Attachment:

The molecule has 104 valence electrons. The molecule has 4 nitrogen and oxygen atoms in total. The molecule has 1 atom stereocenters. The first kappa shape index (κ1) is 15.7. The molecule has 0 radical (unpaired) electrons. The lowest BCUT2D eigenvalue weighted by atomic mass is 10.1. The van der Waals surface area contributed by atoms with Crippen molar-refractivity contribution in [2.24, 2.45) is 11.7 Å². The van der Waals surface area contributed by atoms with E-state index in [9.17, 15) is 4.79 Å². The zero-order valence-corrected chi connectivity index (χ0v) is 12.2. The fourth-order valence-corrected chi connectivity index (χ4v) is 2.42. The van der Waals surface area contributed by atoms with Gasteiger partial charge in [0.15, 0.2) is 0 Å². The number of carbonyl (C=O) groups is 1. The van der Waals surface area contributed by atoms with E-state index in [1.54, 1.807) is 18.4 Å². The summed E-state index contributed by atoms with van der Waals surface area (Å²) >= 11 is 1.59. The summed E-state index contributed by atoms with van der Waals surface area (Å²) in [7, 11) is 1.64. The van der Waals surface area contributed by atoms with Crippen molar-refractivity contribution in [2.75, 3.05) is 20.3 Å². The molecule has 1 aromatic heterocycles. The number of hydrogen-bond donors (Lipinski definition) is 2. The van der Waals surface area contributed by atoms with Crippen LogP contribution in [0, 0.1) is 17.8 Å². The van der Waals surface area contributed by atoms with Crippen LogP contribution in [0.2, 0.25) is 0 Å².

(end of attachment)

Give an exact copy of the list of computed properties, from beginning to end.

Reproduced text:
The molecule has 104 valence electrons. The molecule has 4 nitrogen and oxygen atoms in total. The molecule has 1 atom stereocenters. The first kappa shape index (κ1) is 15.7. The molecule has 0 radical (unpaired) electrons. The lowest BCUT2D eigenvalue weighted by atomic mass is 10.1. The van der Waals surface area contributed by atoms with Crippen molar-refractivity contribution in [2.24, 2.45) is 11.7 Å². The van der Waals surface area contributed by atoms with E-state index in [9.17, 15) is 4.79 Å². The zero-order valence-corrected chi connectivity index (χ0v) is 12.2. The fourth-order valence-corrected chi connectivity index (χ4v) is 2.42. The van der Waals surface area contributed by atoms with Gasteiger partial charge in [0.15, 0.2) is 0 Å². The number of carbonyl (C=O) groups is 1. The van der Waals surface area contributed by atoms with E-state index in [1.54, 1.807) is 18.4 Å². The summed E-state index contributed by atoms with van der Waals surface area (Å²) >= 11 is 1.59. The summed E-state index contributed by atoms with van der Waals surface area (Å²) in [7, 11) is 1.64. The van der Waals surface area contributed by atoms with Crippen molar-refractivity contribution in [2.75, 3.05) is 20.3 Å². The molecule has 1 aromatic heterocycles. The number of hydrogen-bond donors (Lipinski definition) is 2. The van der Waals surface area contributed by atoms with Crippen LogP contribution in [0, 0.1) is 17.8 Å². The van der Waals surface area contributed by atoms with Crippen LogP contribution in [0.2, 0.25) is 0 Å².